NASA’s InSight lander touched down at 11:54 Pacific Time and followed a seven-month, 300 million-mile (485 million kilometer) journey from Southern California that.
InSight will spend the next few hours cleaning its camera lens and unfurling its solar arrays.
Once NASA confirms that the solar arrays have been properly deployed, engineers will spend the next three months preparing the lander’s science instruments to begin collecting data.
The touchdown continues NASA’s good fortunes with Mars landings, and is the fifth successful landing in a row.
Only 40% of missions by any agency sent to pass by, orbit or land on Mars have been successful, and NASA has certainly had some failures, too.
This is by way of saying that any successful mission to Mars is a great accomplishment.
The European Space Agency, the Indian Space Research Organisation and the team of ESA and Russia’s Roscosmos currently have satellites orbiting the planet, and Japan, China. Russia and the United Arab Emirates have Mars missions planned for the next decade. The next NASA mission to the planet is the Mars 2020 rover, a follow-up to the still exploring Curiosity rover which landed in 2012.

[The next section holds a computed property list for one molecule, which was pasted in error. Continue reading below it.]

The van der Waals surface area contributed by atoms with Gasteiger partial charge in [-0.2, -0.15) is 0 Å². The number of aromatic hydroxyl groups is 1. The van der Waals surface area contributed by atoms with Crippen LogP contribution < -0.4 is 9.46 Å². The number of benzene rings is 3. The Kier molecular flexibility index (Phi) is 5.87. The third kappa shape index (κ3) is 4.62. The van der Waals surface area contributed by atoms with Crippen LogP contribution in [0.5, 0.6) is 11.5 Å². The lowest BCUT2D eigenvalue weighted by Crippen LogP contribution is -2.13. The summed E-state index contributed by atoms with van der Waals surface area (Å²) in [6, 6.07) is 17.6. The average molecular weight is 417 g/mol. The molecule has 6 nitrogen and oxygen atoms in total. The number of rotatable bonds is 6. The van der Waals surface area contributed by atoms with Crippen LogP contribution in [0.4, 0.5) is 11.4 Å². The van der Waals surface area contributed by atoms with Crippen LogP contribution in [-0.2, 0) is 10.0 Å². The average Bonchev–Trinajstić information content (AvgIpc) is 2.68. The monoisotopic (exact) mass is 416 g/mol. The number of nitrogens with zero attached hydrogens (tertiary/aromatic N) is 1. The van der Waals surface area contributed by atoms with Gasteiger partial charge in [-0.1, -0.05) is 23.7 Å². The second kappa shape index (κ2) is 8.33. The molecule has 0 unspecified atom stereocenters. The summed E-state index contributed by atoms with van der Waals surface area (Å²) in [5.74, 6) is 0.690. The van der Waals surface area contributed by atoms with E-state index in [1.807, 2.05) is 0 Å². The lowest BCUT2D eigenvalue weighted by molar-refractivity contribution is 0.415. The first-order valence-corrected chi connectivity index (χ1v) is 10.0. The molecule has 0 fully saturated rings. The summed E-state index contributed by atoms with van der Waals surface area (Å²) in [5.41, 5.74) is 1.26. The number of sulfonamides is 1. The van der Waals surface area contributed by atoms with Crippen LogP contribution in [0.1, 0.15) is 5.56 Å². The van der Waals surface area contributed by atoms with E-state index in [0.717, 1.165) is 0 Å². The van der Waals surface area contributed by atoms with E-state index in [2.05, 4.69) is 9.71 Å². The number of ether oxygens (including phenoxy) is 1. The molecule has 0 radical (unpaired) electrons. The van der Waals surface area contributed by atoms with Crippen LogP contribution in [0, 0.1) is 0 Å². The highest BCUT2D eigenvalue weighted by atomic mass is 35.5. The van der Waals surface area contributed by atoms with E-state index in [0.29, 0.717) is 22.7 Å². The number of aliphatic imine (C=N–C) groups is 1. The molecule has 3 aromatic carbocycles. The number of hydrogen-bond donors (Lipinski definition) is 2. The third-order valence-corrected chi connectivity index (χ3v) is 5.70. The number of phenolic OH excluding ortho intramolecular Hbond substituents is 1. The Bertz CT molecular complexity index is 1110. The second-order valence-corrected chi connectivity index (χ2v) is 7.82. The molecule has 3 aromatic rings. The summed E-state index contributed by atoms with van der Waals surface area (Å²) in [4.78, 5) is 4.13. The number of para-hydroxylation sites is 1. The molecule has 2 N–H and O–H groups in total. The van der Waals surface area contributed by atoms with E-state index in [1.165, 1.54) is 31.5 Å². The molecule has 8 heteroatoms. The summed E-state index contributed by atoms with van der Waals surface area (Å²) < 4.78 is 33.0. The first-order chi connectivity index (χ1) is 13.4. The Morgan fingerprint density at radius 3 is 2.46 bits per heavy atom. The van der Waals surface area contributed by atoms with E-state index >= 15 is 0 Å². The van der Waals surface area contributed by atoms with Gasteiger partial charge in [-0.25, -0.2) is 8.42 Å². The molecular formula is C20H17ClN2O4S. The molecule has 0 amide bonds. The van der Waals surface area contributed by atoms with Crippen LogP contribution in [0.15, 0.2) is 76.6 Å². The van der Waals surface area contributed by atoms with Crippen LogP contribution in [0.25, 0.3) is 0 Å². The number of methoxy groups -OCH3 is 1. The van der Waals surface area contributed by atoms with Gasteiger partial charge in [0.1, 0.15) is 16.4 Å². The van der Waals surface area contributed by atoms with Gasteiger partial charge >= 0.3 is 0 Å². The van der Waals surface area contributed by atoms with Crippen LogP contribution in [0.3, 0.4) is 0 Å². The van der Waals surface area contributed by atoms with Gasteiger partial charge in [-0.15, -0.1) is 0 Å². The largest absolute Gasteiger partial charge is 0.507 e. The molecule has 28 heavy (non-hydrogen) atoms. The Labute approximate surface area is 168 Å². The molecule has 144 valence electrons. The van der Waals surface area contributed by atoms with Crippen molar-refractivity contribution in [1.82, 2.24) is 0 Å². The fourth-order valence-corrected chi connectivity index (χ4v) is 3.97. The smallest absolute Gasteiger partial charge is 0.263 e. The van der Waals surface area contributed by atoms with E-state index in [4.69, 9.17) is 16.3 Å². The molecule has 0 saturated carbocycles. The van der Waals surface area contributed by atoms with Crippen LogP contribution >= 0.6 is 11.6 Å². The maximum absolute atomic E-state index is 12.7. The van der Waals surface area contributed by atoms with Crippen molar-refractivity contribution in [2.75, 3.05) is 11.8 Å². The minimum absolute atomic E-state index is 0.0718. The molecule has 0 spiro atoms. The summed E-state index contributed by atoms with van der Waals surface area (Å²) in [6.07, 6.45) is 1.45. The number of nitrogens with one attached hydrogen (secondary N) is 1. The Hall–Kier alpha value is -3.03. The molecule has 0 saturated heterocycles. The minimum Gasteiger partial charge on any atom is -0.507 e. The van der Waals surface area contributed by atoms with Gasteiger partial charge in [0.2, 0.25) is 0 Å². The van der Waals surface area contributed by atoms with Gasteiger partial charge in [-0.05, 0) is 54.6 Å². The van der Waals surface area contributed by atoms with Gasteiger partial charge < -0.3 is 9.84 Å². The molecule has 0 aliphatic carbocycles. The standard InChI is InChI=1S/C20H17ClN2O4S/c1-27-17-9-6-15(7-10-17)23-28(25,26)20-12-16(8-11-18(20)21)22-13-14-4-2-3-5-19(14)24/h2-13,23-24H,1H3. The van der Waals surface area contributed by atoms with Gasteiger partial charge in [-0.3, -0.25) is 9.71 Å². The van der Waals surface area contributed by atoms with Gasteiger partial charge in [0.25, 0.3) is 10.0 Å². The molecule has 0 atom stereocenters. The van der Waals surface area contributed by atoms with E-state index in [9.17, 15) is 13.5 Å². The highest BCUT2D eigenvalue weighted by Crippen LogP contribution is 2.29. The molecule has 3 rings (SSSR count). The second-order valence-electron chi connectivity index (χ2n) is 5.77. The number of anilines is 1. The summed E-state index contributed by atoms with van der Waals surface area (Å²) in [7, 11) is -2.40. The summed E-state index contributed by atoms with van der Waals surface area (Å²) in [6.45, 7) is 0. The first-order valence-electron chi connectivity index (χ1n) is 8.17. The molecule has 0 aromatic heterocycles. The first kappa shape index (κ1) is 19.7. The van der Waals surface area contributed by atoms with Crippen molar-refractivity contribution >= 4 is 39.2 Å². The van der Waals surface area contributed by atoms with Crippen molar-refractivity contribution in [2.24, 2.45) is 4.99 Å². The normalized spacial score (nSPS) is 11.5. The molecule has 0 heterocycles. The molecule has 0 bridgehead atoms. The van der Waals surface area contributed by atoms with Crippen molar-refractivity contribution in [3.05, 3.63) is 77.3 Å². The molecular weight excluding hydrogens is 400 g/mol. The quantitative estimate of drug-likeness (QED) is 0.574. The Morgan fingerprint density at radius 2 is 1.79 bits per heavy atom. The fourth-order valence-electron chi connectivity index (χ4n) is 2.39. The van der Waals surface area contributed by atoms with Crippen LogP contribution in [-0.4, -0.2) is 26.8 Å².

For those who might have missed it, here is our recent Many Worlds column about the novel science planned for InSight:
In the known history of our 4.5-billion-year-old solar system, the insides of but one planet have been explored and studied. While there’s a lot left to know about the crust, the mantle and the core of the Earth, there is a large and vibrant field dedicated to that learning.
Sometime next month, an extensive survey of the insides of a second solar system planet will begin. That planet is Mars and, assuming safe arrival, the work will start after the InSight lander touches down on November 26.… Read more